The current occupant of the Ivy-entwined Rockefeller chair, Christopher Eisgruber, has written The Next Justice: Repairing the Supreme Court Appointments Process.  Before that he was a clerk for Justice Stevens, and I'm glad to say he's appropriately grateful to his fairy godfather - although calling him a "valued mentor" on the dedication page might strike some as providing a little too much information about the value Stevens added to Eisgruber's career.

I've written about Supreme Court clerks before (see post 204), but Karen Arnold did so with far greater detail in her  Lives Of Promise: What Becomes of High School Valedictorians.   Supreme Court clerks are the valedictorians among valedictorians, the highest-achieving of the high achievers, and I don't doubt that the personality characteristics Arnold found in her Midwest valedictorians are only amped up in the 36 (or so) smartest persons in the room who get to clerk at the Supreme Court.

What Arnold found, above all, was contentment with the status quo.  The people who graduate at the top of the class are those who spend the least mental time outside the box.  The closer your brain waves resemble the pattern of windows on the school facade, the higher your GPA will levitate over 4.0.

Or, as Arnold put it (sans the piquancy of sour grapes): "Over and over again, star students told us they rose to the top partly because they were intelligent, partly because they were schoolwise, and mostly because they worked hard, persisted, and drove to achieve."  "The top students readily identified themselves as 'school smart.'  Academic talent, to them, meant the ability to excel at academic learning and school tasks like note taking, memorization, and testing."

Eisgruber - the established face of the Establishment's premier establishment - has made school-smarts a career.  And a brilliant career it is, too.  Link after link in an amazing chain of achievements, all ending up as the university president's representative at budget meetings ...   Prestigious budget meetings, mind you.   But still.  I think the apple carts of central New Jersey are safe as long as Eisgruber is around.

(Incidentally, if you were the editor-in-chief of Princeton University Press, how would you feel about receiving an unsolicited manuscript from the "chief budgetary officer of the University"?  Mad at yourself for not having solicited it?)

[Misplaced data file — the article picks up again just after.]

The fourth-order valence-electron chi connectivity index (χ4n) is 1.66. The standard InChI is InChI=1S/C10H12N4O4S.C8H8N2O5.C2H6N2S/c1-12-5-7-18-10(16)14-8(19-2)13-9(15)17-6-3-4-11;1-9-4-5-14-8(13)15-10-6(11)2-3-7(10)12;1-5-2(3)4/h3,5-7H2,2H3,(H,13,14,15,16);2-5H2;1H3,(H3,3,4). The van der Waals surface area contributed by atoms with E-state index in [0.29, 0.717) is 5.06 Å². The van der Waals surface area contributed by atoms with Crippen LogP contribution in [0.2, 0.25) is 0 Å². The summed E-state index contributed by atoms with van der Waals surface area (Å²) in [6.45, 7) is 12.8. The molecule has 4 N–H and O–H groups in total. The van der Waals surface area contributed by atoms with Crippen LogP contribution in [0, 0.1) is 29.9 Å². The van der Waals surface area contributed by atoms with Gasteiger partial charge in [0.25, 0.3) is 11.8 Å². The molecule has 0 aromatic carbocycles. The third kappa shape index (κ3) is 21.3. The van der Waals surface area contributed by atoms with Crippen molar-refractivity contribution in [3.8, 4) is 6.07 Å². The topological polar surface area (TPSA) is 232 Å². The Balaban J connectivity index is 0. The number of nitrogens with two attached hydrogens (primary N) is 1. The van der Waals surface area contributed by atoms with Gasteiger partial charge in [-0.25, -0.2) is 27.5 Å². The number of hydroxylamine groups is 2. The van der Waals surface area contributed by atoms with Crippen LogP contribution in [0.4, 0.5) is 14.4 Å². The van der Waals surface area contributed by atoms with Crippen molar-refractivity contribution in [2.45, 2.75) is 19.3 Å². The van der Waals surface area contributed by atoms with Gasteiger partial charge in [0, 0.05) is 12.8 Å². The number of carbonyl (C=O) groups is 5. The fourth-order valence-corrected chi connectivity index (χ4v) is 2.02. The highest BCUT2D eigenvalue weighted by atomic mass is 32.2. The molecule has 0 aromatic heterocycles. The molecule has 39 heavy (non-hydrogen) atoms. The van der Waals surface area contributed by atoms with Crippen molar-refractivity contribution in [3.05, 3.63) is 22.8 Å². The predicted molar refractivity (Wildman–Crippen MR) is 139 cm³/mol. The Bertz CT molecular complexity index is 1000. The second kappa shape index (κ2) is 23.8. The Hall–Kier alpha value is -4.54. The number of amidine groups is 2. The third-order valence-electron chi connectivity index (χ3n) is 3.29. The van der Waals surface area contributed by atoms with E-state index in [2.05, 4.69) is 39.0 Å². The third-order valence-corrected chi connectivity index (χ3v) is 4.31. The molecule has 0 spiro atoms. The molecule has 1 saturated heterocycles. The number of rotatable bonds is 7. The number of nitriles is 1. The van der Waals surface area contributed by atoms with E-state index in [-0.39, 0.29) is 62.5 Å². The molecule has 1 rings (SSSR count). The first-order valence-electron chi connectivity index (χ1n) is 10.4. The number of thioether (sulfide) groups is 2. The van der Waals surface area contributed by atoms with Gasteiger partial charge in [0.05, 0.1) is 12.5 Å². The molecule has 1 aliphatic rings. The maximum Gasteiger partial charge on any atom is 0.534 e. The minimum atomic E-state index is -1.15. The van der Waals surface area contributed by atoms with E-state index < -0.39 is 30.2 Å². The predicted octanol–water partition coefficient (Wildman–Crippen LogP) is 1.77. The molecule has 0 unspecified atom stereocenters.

Eisgruber's basic take on the Supreme Court is that its press releases tell you everything you need to know.  You can judge a judge by the polished productions he chooses to send to the publisher.   So his book is filled with quotations from the justices' opinions that are presented as true-to-life, pantingly-intimate, Sylvia Plath-like confessions of what the justices were thinking - in short, as the decisions themselves, rather than as public relations justifications for them. 

(The different meanings of "decision" contribute to fuzzy thinking in the legal academy, I think: the justices decide a case, then order their clerks to write a "report of [their] conclusion", and the latter is called ... the decision.)

If you start with the conviction that everything John Paul Stevens has ever done is good - no, make that Good - and devote your massive brain power to thinking about the Supreme Court while resisting any idea that challenges that core conviction, you would come up with policy prescriptions - well, that's a bit strong - policy vague suggestions similar to Eisgruber's.

I'll talk in more detail about the book in a later post.  But in the meantime I do recommend it without reservation as a fly-in-amber keepsake of well-spoken, well-intentioned conventional legal wisdom, circa 2007.